The novel is gritty. There's lots of alcohol, a fair amount of sex and lots of profanity. None of it is gratuitous - it all fits the setting and the story. The description of the mine, and the causes of the explosion are sadly, all too familiar from this spring. This book isn't about the conflict between mine owners and miners, or profits and a decent living though. It's about a hard working, hard drinking community that manages to survive despite the worst that can happen to it.

The blogger listened to it on CD and the narrator was amazing. There were many driveway moments in this book, and no fairy tale ending, but a satisfying one nonetheless.

It's under FIC ODE at FCPL and there are 15 copies available today.  Check it out!

Monday, July 19, 2010

One That Got Away

The Friends and Staff of Reston Regional Library published a cookbook in the winter.  It was a struggle getting enough recipes to make it work as we battled snow and winter malaise. Ironically, since then, recipes are popping up all over!  (You can get a copy of the coobkbook by e-mailing us for library pickup, or by clicking on the sidebar link to do it through Amazon).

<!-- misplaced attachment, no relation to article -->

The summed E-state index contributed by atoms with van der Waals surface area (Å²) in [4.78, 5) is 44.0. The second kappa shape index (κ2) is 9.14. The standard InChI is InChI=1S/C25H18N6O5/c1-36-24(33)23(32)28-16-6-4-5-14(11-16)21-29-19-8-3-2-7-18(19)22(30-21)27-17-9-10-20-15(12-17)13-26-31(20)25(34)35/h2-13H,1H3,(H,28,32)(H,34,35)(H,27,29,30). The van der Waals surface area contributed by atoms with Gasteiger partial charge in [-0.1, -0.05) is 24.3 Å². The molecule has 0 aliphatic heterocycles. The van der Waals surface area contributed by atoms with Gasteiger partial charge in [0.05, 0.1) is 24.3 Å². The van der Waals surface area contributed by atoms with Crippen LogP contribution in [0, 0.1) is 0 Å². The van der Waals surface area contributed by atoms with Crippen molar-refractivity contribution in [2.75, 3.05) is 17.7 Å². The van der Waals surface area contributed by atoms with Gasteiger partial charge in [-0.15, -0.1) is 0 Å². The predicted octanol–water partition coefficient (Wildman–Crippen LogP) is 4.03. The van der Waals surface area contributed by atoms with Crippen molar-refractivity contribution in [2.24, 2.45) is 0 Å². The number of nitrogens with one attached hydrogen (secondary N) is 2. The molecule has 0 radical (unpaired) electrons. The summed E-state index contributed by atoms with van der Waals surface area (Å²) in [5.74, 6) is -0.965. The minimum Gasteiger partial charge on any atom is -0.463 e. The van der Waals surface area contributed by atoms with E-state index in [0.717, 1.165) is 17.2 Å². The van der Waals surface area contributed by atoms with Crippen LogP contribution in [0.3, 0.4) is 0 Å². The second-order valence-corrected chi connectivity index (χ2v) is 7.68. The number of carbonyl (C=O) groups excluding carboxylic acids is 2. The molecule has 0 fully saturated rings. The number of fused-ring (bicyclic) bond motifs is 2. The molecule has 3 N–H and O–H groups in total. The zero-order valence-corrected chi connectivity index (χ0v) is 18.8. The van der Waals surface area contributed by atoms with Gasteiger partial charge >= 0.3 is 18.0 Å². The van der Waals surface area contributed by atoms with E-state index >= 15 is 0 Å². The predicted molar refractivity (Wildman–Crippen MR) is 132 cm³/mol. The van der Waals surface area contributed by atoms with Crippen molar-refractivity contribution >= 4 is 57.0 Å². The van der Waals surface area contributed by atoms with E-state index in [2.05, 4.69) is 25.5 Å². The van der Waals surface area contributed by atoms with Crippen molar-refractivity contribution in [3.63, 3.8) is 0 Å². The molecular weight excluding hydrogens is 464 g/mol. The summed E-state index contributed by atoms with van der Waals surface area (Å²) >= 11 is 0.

One of our faithful contributors, cashiers, and volunteers used the cookbook as an opportunity to publish old family recipes -- and then bought the cookbooks for her various nieces so THEY would have all of the old family recipes, plus more!

And of course, one of the nieces said, "you forgot one."  So here it is, and we hope you enjoy it!  Thank you, Vicki!

Boil 5 medium potatoes (with skin on)
5 eggs
½ cup grated cheese (I use Romano)
1 pkg. solid Mozzarella cheese
Flavored bread crumbs
Salt & pepper (to taste)
Onion powder (optional)